50/male P P A NP 1 cm NP
25/female P P P 4 cm 2 cm NP
16/female P P A NP NP NP
15/male A P A 2 cm 8 cm P
21/female P P A 6 cm NP NP
22/male P P P 1 cm NP NP
32/male P P A NP NP P
61/male A P P NP NP NP
30/male A P P 2 cm NP NP
15/male P P P 1 cm NP NP
34/male P P P NP NP NP
41/male A P A NP NP NP
32/female P P P 1 cm NP NP
64/male P P A 1 cm NP NP
10/female P P A NP NP NP
50/female P P A NP NP NP
24/male A P A NP 2 cm NP
28/male A P A NP NP NP
16/male P P P NP NP NP
37/female P P A 3 cm NP NP
25/male P P A 4 cm NP P
36/male A P A 1 cm NP NP
18/male P P A NP NP NP
27/male P P A NP NP NP
43/male P P A 2 cm 3 cm NP
23/female A P A NP 2 cm NP
15/male P P A 2 cm 1 cm NP
27/male P P A NP NP NP
32/female A P A 2 cm 5 cm NP
24/male P P A NP NP NP
23/female P P A 3 cm 2 cm P
18/male A P P 1 cm NP NP
44/male P P A NP NP NP
40/female P P P 2 cm 1 cm NP
45/female A P A NP NP NP
35/female P P A NP NP NP
19/male A P A 3 cm 2 cm NP
42/male P P P 1 cm NP NP

P = Present, A = Absent, P = Palpable, NP = Not palpable, LN = Lymph node

On investigations, hemoglobin ranges from 2.3 to 10.6 gm% (mean 6.5 gm%), total leukocyte count 1.5–179 × 106/μl (mean 30.4 × 106/μl), and platelet count 5.0–150 × 106/μl (mean 57.3 × 106/μl). In BM blasts, count varies from 20% to 92% (mean 61%). On cytochemistry, all blasts were positive for myeloperoxidase (MPO) and Sudan Black B. In AML, M4 and M5 blasts were positive for nonspecific esterase.

On flow cytometry, the blasts were positive in all cases for CD13, CD33, aMPO, CD34, and HLA-DR, except in 2 (5.2%) cases of acute promyelocytic leukemia in which blasts and abnormal promyelocytes were negative for HLA-DR and CD34. The blasts were positive for CD64 and CD117 in 7 (18.4%) and 8 (21.0%) cases, respectively. There was aberrant expression of CD10, CD19, and CD79a in 5 (13.1%) cases, 1 (2.6%) case, and 2 (5.2%) cases, respectively.

Cytogenetic analysis of these cases showed normal karyotype in 10 (26.3%) cases and abnormal karyotype in 28 (73.6%) cases. Cytogenetic finding in AML was divided into three groups: favorable risk, intermediate risk, and unfavorable risk. There were 12 (31.5%) cases in the favorable risk group and cytogenetic abnormality includes cases with the t(8;21), inv(16), and the t(15;17). There were 9 (23.6%) cases in the standard risk group which includes cases with trisomy 8, trisomy 6,-Y, del(12p), and normal karyotype. The unfavorable group includes 7 (18.4%) cases with del(7q), t(3;5), t(6;9) and complex karyotypes [Table 2].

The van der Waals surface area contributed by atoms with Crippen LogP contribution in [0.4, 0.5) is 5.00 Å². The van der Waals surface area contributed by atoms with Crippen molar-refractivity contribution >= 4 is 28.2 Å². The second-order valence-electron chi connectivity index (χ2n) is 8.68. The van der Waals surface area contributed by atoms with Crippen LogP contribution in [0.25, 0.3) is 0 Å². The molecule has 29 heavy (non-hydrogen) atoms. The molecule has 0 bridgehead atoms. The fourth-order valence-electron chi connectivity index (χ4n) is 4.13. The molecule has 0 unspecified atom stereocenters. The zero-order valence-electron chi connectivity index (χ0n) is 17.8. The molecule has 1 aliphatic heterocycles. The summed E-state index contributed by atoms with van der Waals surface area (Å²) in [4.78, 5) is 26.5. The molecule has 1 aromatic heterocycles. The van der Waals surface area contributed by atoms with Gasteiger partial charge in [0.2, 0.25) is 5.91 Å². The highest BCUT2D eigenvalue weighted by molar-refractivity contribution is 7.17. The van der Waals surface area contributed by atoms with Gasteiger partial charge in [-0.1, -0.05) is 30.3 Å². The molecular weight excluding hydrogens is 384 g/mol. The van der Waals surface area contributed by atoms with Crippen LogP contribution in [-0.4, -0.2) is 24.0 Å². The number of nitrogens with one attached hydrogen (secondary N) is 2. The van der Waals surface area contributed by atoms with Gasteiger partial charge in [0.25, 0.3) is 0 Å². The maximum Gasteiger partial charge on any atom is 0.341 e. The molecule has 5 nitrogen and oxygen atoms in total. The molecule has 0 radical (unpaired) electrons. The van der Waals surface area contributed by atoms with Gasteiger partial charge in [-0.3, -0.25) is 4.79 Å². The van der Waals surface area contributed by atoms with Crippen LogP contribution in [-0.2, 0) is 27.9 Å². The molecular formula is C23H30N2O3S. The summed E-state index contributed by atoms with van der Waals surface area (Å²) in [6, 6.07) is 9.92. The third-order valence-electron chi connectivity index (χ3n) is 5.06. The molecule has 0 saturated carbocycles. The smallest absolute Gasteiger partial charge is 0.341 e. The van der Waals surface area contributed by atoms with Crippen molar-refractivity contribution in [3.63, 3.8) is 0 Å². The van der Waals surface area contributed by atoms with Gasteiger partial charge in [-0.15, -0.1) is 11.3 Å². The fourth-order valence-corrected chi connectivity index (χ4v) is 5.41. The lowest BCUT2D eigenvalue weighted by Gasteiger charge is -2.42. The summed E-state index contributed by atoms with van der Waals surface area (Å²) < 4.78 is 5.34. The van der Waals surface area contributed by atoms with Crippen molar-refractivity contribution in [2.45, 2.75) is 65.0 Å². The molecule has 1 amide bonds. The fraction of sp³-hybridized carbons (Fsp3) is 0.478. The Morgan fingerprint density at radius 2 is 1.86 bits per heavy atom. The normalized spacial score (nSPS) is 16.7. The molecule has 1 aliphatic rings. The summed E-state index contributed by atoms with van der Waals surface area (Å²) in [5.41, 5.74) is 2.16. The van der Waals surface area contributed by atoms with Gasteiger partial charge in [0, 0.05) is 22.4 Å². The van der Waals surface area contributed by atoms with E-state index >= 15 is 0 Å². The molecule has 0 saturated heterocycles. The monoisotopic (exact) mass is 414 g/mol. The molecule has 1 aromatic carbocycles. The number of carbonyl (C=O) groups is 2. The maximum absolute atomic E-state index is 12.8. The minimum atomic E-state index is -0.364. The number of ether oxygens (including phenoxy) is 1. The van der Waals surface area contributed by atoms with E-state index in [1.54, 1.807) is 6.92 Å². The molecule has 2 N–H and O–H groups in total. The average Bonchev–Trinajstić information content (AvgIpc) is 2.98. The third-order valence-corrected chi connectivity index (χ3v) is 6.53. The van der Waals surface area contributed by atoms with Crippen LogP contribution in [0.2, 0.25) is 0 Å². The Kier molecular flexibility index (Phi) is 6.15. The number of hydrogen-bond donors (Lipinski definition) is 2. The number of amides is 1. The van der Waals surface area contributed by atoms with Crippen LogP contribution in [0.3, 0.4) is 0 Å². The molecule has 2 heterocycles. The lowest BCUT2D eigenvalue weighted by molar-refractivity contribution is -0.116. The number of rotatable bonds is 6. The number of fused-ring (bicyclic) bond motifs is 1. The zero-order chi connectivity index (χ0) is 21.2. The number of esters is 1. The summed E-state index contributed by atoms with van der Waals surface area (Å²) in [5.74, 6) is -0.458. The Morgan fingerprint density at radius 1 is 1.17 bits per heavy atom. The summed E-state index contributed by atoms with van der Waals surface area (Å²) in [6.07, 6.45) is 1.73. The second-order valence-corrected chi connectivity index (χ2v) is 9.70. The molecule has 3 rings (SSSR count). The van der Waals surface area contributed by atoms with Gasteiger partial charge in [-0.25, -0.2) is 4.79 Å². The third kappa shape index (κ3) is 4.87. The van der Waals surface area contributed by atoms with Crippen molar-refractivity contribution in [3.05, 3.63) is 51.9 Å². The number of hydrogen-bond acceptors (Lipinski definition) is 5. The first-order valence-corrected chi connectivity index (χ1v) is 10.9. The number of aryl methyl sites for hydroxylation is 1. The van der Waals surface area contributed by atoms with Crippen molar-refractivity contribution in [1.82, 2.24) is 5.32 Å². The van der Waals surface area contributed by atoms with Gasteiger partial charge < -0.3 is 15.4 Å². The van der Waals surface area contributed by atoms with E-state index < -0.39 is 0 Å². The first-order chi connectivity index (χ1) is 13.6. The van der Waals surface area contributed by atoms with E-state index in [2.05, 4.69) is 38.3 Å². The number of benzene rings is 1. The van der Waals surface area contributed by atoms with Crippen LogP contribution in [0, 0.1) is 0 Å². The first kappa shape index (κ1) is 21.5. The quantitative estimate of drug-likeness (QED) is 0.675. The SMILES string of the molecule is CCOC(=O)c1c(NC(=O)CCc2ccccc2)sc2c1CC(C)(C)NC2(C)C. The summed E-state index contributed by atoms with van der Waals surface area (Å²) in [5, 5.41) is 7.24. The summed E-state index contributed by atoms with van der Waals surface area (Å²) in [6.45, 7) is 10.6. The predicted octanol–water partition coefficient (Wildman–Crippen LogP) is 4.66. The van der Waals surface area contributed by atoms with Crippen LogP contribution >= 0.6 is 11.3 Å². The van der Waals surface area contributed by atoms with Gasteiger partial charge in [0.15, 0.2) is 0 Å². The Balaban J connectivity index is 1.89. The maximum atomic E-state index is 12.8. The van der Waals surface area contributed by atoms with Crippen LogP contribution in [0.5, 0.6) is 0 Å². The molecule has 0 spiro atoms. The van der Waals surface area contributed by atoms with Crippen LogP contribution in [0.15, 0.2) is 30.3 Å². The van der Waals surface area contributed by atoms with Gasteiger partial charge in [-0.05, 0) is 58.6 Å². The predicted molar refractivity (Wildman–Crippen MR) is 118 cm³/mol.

Table 2 Hematological, immunophenotypic, and cytogenetics profile of acute myeloid leukemia patients
Hb g% TLC ×106/µl Platelets ×106/µl Blasts (%) Diagnosis CG Cytochemistry Flow cytochemistry
8.3 3.3 100.0 20% AML 46, XY[20] SBB, MPO+ CD33, CD13, aMPO, HLA-DR, CD34
2.3 2.0 75.0 50 APML 46, XX, t (15;17)(q22;q21)[20] SBB, MPO+ CD33, CD13, aMPO, CD10, CD19, CD34, CD64, CD117
2.7 28.4 10.0 60 AML 46, XX, t (8;21)(q22;q22)[20] SBB, MPO+ CD33, CD13, aMPO, HLA-DR, CD34, CD117
7 160.0 300.0 65 AML-M5 47, XY,+8, del (11)(q23)[20] SBB, MPO+, NSE+ CD33, CD13, aMPO, HLA-DR, CD34, CD117, CD10, CD79a
5.4 56.3 85.0 88 AML M5 47, XX,+6[12]/46, XX[8] MPO, SBB, NSE+ CD33, CD13, aMPO, HLA-DR, CD34, CD64, CD10
3.4 24.5 49.0 33 AML M4 46, XY, inv (16)(p13q22)[20] MPO, SBB+, NSE+ CD33, CD13, aMPO, HLA-DR, CD34, CD117
10.6 88.0 100.0 90 AML 45, XY, inv (3)(q21q26)[19] MPO, SBB+ CD33, CD13, aMPO, HLA-DR, CD34
6.1 14.5 15.0 30 AML 45, XY, t (8;21)(q22;q22),-Y[20] MPO, SBB+ CD33, CD13, aMPO, HLA-DR, CD34
9 50.0 78.0 45 AML 46, XY, del (3)(q26)[10]/46, XY[10] MPO, SBB+ CD33, CD13, aMPO, HLA-DR, CD34
7.8 23.0 12.0 80 AML 46, XY[20] MPO, SBB+ CD33, CD13, aMPO, HLA-DR, CD34
8.1 65.4 42.0 90 AML 46, XY, t (3;5)(q25;q34)[20] MPO, SBB+ CD33, CD13, aMPO, HLA-DR, CD34
8.2 1.5 150.0 70 AML 46, XY[20] MPO, SBB+ CD33, CD13, aMPO, HLA-DR, CD34
6 5.8 10.0 92 AML 46, XX, t (9;11)(p21;q23)[20] MPO, SBB+ CD33, CD13, aMPO, HLA-DR, CD34
10.1 179.0 47.0 50 AML 46, XY[20] MPO, SBB+ CD33, CD13, aMPO, HLA-DR, CD34
3.5 5.5 10.0 54 AML 46, XX[20] MPO, SBB+ CD34, HLA-DR, CD33, CD13, aMPO
6.4 5.2 150.0 72 AML-M1 46, XX[20] MPO, SBB+ CD33, CD13, aMPO, HLA-DR, CD34
4.2 6.4 17.0 53 AML 46, XY, del (12)(p12)[20] MPO, SBB+ CD33, CD13, aMPO, HLA-DR, CD34
4.6 3.9 20.0 20 AML-M6 46, XY[20] MPO, SBB+ CD33, CD13, aMPO, HLA-DR, CD34
9 1.9 5.0 80 APML 46, XY, t (15;17)(q22;q21)[20] MPO, SBB+ CD33, CD13, aMPO, HLA-DR, CD34
4 5.6 60.0 33 AML 46, XY[20] MPO, SBB+ CD33, CD13, aMPO, HLA-DR, CD34
5 4.8 20.0 40 AML M4 46, XY, inv (16)(p13q22)[20] MPO, SBB+, NSE+ CD33, CD13, aMPO, HLA-DR, CD34, CD64
8.4 8.6 120.0 20 AML 46, XY[20] MPO, SBB+ CD33, CD13, aMPO, HLA-DR, CD34
6.5 15.5 53.0 80 APML 46, XY, t (15;17)(q22;q21)[20] MPO, SBB+ CD33, CD13, aMPO, HLA-DR, CD34, CD13, CD33
7.8 8.7 25.0 43 AML M4 46, XY, inv (16)(p13q22)[20] MPO, SBB+, NSE+ CD33, CD13, aMPO, HLA-DR, CD34, CD64
5.2 14.0 52.0 80 AML-M5 46, XY[20] SBB, MPO+, NSE+ CD33, CD13, aMPO, HLA-DR, CD34, CD64, CD117
4.8 8.8 100.0 70 AML 46, XX, t (8;21)(q22;q22)[20] SBB, MPO+ CD33, CD13, aMPO, HLA-DR, CD34
6.0 9.2 78.0 54 AML-M4 46, XY,?inv (16)(p13;q22)[20] SBB, MPO+, NSE+ CD33, CD13, aMPO, HLA-DR, CD34, CD64, CD117
3.8 4.5 35.0 68 AML 46, XY, del (12)(p12)[20] SBB, MPO+ CD33, CD13, aMPO, HLA-DR, CD34, CD10
7.1 3.9 82.0 80 AML 45, XX, dic (9;12)(q10;q10)[20] SBB, MPO+ CD33, CD13, aMPO, HLA-DR, CD34
8.2 6.4 90.0 35 AML 47, XY,+8[12]/46, XY[8] SBB, MPO+ CD33, CD13, aMPO, HLA-DR, CD34